Chaquetta Felton - Protistan Ecology Lab

Morgan State University, Baltimore, MD


The Alleopathic Interactions Between Karlodinium micrum and Amoebophrya sp.

            In the Protistan Ecology lab, we work with microscopic organisms like dinoflagellates.  Dinoflagellates are unicellular protists commonly regarded as algae.  When they occur in abundant numbers, they produce algal blooms, better known as red tides.  These red tides can cause a number of problems that can include fish kills and decreases in the economy through tourism and the aquaculture.  Recently it has been implicated that viruses, eukaryotic parasites and bacteria are microbial controls of these red tides.  In order for us to find even better control of these red tides, we must first understand the biology and ecology of dinoflagellates and then the ecology of red tides that they are prone to cause.

            Two of the dinoflagellates that we grow in our lab are Karlodinium micrum and Akashiwo Sanguinea.  Karlodinium micrum is a toxic dinoflagellate that forms red tides in the Chesapeake Bay with densities as high as 100,000 cells/mc.  Akashiwo Sanguinea is a non-toxic dinoflagellate that also forms red tides in the Chesapeake Bay with densities at about 1,000 cells/mc.  In our lab, we also grow a host specific parasite dinoflagellate, Amoebophrya species, which infects other free-living dinoflagellates.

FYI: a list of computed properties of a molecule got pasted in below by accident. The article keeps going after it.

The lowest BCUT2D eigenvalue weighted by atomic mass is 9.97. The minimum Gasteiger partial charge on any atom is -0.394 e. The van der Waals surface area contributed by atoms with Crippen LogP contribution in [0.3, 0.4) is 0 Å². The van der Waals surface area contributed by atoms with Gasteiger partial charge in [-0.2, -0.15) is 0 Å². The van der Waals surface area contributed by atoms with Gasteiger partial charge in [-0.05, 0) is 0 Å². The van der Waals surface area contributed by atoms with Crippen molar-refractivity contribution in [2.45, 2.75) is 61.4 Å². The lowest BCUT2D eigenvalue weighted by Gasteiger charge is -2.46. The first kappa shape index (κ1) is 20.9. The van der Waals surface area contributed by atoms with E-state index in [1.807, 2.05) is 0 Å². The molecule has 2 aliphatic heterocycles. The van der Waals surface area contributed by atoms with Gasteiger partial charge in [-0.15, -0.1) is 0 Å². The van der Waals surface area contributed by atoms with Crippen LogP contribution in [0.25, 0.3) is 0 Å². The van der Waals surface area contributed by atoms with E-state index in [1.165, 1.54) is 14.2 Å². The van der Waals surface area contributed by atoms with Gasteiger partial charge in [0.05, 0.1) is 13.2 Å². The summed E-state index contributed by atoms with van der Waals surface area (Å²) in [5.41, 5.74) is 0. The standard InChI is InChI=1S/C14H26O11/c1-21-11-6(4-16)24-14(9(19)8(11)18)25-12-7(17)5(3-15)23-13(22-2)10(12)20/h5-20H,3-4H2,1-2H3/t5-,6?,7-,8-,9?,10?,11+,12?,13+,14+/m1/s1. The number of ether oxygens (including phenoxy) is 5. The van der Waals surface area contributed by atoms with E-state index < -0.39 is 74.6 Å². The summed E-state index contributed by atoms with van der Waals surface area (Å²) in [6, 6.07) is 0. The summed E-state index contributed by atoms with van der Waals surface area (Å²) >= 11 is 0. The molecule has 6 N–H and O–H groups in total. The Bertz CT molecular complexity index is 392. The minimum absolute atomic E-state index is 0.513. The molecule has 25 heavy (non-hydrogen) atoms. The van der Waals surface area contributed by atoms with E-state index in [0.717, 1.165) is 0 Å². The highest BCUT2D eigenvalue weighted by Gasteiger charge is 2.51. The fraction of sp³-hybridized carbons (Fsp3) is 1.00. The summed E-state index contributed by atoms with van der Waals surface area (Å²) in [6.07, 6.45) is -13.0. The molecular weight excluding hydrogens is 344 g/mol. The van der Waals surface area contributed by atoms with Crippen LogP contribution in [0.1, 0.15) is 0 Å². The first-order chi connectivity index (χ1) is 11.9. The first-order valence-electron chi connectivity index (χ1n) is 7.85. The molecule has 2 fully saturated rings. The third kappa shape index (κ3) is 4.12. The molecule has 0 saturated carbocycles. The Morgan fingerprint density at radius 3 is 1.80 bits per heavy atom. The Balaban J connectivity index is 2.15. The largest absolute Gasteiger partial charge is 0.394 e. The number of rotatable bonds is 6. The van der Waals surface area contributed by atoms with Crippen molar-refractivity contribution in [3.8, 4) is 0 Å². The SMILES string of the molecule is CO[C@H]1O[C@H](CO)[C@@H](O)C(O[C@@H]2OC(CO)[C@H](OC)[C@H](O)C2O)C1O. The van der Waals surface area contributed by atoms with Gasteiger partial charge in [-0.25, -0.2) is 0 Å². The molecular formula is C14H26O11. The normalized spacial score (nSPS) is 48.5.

During this summer, my project was to determine whether Karlodinium micrum had an affect on the infection rates of Akashiwo Sanguinea with Amoebophrya species.  My results concluded that Karlodinium micrum did in fact have an affect on the infection rates of Akashiwo Sanguinea with Amoebophrya species, causing them to decrease.  What I was not able to prove was whether the bacteria caused the decrease or dissolved chemicals utilized in my experiment.

            My summer spent at the Smithsonian Environmental Research Center proved to be a rewarding and challenging experience.  Planning to attend medical school in the next couple of years, I have learned and gained a lot from my research experience here.  I will be able to take back with me to Morgan State University, where I attend as a junior in Biology, many essential research techniques and knowledge of the ecological differences that affect our environment.  I am pleased with the outcome of my individual project and have come out of this internship with a fresh new outlook on research in the natural sciences.  This internship has influenced my decision to go further in educational opportunities and venture into avenues based in scientific research.

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